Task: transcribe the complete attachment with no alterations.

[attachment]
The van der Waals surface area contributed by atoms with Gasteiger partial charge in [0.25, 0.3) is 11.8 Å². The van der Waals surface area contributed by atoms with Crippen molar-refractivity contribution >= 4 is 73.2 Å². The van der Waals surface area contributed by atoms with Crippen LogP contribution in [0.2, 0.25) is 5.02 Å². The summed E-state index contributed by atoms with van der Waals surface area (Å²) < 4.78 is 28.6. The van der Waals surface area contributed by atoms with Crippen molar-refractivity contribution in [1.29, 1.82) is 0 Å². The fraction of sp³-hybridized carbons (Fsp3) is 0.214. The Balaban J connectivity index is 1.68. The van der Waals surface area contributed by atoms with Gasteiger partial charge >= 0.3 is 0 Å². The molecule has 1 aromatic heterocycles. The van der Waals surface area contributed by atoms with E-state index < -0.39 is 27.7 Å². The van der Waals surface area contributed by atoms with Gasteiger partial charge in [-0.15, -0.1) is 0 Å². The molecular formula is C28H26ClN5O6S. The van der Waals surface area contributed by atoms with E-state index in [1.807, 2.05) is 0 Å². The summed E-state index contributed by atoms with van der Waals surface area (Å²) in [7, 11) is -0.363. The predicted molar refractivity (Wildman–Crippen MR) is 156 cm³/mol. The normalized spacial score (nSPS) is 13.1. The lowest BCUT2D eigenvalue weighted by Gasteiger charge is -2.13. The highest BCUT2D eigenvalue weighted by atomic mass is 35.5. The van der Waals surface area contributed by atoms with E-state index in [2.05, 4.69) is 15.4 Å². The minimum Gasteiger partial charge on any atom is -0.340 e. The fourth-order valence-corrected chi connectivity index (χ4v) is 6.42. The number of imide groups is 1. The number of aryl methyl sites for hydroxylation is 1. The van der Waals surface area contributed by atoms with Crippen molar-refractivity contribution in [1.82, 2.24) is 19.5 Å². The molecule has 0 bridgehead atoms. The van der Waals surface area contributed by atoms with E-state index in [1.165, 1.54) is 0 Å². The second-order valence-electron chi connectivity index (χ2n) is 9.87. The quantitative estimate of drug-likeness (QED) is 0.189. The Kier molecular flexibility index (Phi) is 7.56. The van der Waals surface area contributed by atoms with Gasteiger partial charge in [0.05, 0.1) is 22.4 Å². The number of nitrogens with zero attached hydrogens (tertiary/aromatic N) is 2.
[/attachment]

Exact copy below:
The van der Waals surface area contributed by atoms with Gasteiger partial charge in [0.25, 0.3) is 11.8 Å². The van der Waals surface area contributed by atoms with Crippen molar-refractivity contribution >= 4 is 73.2 Å². The van der Waals surface area contributed by atoms with Crippen LogP contribution in [0.2, 0.25) is 5.02 Å². The summed E-state index contributed by atoms with van der Waals surface area (Å²) < 4.78 is 28.6. The van der Waals surface area contributed by atoms with Crippen molar-refractivity contribution in [1.29, 1.82) is 0 Å². The fraction of sp³-hybridized carbons (Fsp3) is 0.214. The Balaban J connectivity index is 1.68. The van der Waals surface area contributed by atoms with Gasteiger partial charge >= 0.3 is 0 Å². The molecule has 1 aromatic heterocycles. The van der Waals surface area contributed by atoms with E-state index < -0.39 is 27.7 Å². The van der Waals surface area contributed by atoms with Gasteiger partial charge in [-0.15, -0.1) is 0 Å². The molecular formula is C28H26ClN5O6S. The van der Waals surface area contributed by atoms with E-state index in [1.807, 2.05) is 0 Å². The summed E-state index contributed by atoms with van der Waals surface area (Å²) in [7, 11) is -0.363. The predicted molar refractivity (Wildman–Crippen MR) is 156 cm³/mol. The normalized spacial score (nSPS) is 13.1. The lowest BCUT2D eigenvalue weighted by Gasteiger charge is -2.13. The highest BCUT2D eigenvalue weighted by atomic mass is 35.5. The van der Waals surface area contributed by atoms with E-state index in [2.05, 4.69) is 15.4 Å². The minimum Gasteiger partial charge on any atom is -0.340 e. The fourth-order valence-corrected chi connectivity index (χ4v) is 6.42. The number of imide groups is 1. The number of aryl methyl sites for hydroxylation is 1. The van der Waals surface area contributed by atoms with Crippen molar-refractivity contribution in [1.82, 2.24) is 19.5 Å². The molecule has 0 bridgehead atoms. The van der Waals surface area contributed by atoms with E-state index in [1.165, 1.54) is 0 Å². The second-order valence-electron chi connectivity index (χ2n) is 9.87. The quantitative estimate of drug-likeness (QED) is 0.189. The Kier molecular flexibility index (Phi) is 7.56. The van der Waals surface area contributed by atoms with Gasteiger partial charge in [0.05, 0.1) is 22.4 Å². The number of nitrogens with zero attached hydrogens (tertiary/aromatic N) is 2.